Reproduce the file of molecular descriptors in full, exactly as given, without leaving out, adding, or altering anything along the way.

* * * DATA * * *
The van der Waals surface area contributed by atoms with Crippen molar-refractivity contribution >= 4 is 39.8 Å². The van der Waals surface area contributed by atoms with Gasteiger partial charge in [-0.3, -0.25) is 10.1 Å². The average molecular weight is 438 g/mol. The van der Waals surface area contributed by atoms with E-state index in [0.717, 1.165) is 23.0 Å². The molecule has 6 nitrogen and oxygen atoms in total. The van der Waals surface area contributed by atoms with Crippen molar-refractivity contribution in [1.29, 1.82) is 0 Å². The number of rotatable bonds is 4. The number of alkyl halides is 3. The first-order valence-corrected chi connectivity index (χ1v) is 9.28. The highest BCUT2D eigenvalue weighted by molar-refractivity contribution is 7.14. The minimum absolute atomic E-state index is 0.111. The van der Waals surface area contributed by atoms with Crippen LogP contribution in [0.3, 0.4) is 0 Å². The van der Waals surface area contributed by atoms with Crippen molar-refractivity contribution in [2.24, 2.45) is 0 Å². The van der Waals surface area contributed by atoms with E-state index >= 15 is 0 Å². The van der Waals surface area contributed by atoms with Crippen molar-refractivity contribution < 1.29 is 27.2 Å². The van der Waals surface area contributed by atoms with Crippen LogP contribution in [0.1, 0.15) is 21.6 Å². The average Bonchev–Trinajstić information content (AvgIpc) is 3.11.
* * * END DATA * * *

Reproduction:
The van der Waals surface area contributed by atoms with Crippen molar-refractivity contribution >= 4 is 39.8 Å². The van der Waals surface area contributed by atoms with Gasteiger partial charge in [-0.3, -0.25) is 10.1 Å². The average molecular weight is 438 g/mol. The van der Waals surface area contributed by atoms with E-state index in [0.717, 1.165) is 23.0 Å². The molecule has 6 nitrogen and oxygen atoms in total. The van der Waals surface area contributed by atoms with Crippen molar-refractivity contribution in [1.29, 1.82) is 0 Å². The number of rotatable bonds is 4. The number of alkyl halides is 3. The first-order valence-corrected chi connectivity index (χ1v) is 9.28. The highest BCUT2D eigenvalue weighted by molar-refractivity contribution is 7.14. The minimum absolute atomic E-state index is 0.111. The van der Waals surface area contributed by atoms with Crippen LogP contribution in [0.3, 0.4) is 0 Å². The van der Waals surface area contributed by atoms with Crippen molar-refractivity contribution in [2.24, 2.45) is 0 Å². The van der Waals surface area contributed by atoms with E-state index >= 15 is 0 Å². The van der Waals surface area contributed by atoms with Crippen molar-refractivity contribution < 1.29 is 27.2 Å². The van der Waals surface area contributed by atoms with Crippen LogP contribution in [0.1, 0.15) is 21.6 Å². The average Bonchev–Trinajstić information content (AvgIpc) is 3.11.